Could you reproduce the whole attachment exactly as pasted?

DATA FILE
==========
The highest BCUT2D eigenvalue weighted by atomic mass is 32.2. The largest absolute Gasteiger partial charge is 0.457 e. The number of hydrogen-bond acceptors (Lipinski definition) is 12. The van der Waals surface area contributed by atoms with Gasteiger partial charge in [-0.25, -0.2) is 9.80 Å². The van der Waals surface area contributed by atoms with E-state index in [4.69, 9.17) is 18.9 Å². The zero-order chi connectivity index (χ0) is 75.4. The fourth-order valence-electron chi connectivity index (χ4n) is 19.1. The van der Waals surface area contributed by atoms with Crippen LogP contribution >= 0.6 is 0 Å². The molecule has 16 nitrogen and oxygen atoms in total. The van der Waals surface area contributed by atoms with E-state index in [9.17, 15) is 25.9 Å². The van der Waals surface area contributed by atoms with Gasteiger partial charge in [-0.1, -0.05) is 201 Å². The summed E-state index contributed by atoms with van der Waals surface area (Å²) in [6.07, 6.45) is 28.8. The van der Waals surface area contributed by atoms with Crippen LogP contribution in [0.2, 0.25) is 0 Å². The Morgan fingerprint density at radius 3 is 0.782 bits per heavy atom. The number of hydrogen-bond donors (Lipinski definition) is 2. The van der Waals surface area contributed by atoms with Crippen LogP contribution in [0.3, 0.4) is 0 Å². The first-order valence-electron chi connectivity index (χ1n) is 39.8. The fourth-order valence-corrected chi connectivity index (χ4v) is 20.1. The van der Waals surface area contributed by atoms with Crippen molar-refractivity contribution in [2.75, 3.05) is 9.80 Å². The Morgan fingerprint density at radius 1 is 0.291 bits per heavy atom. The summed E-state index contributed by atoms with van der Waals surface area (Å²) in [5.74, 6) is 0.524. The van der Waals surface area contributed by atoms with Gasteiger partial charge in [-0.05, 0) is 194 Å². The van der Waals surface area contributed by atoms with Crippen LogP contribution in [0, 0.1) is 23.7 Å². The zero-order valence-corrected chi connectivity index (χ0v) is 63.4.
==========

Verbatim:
The highest BCUT2D eigenvalue weighted by atomic mass is 32.2. The largest absolute Gasteiger partial charge is 0.457 e. The number of hydrogen-bond acceptors (Lipinski definition) is 12. The van der Waals surface area contributed by atoms with Gasteiger partial charge in [-0.25, -0.2) is 9.80 Å². The van der Waals surface area contributed by atoms with E-state index in [4.69, 9.17) is 18.9 Å². The zero-order chi connectivity index (χ0) is 75.4. The fourth-order valence-electron chi connectivity index (χ4n) is 19.1. The van der Waals surface area contributed by atoms with Crippen LogP contribution >= 0.6 is 0 Å². The molecule has 16 nitrogen and oxygen atoms in total. The van der Waals surface area contributed by atoms with E-state index in [9.17, 15) is 25.9 Å². The van der Waals surface area contributed by atoms with Gasteiger partial charge in [-0.1, -0.05) is 201 Å². The summed E-state index contributed by atoms with van der Waals surface area (Å²) in [6.07, 6.45) is 28.8. The van der Waals surface area contributed by atoms with Crippen LogP contribution in [0.2, 0.25) is 0 Å². The Morgan fingerprint density at radius 3 is 0.782 bits per heavy atom. The number of hydrogen-bond donors (Lipinski definition) is 2. The van der Waals surface area contributed by atoms with Crippen LogP contribution in [0.3, 0.4) is 0 Å². The first-order valence-electron chi connectivity index (χ1n) is 39.8. The fourth-order valence-corrected chi connectivity index (χ4v) is 20.1. The van der Waals surface area contributed by atoms with Crippen molar-refractivity contribution in [2.75, 3.05) is 9.80 Å². The Morgan fingerprint density at radius 1 is 0.291 bits per heavy atom. The summed E-state index contributed by atoms with van der Waals surface area (Å²) in [5.74, 6) is 0.524. The van der Waals surface area contributed by atoms with Gasteiger partial charge in [-0.05, 0) is 194 Å². The van der Waals surface area contributed by atoms with Crippen LogP contribution in [0, 0.1) is 23.7 Å². The zero-order valence-corrected chi connectivity index (χ0v) is 63.4.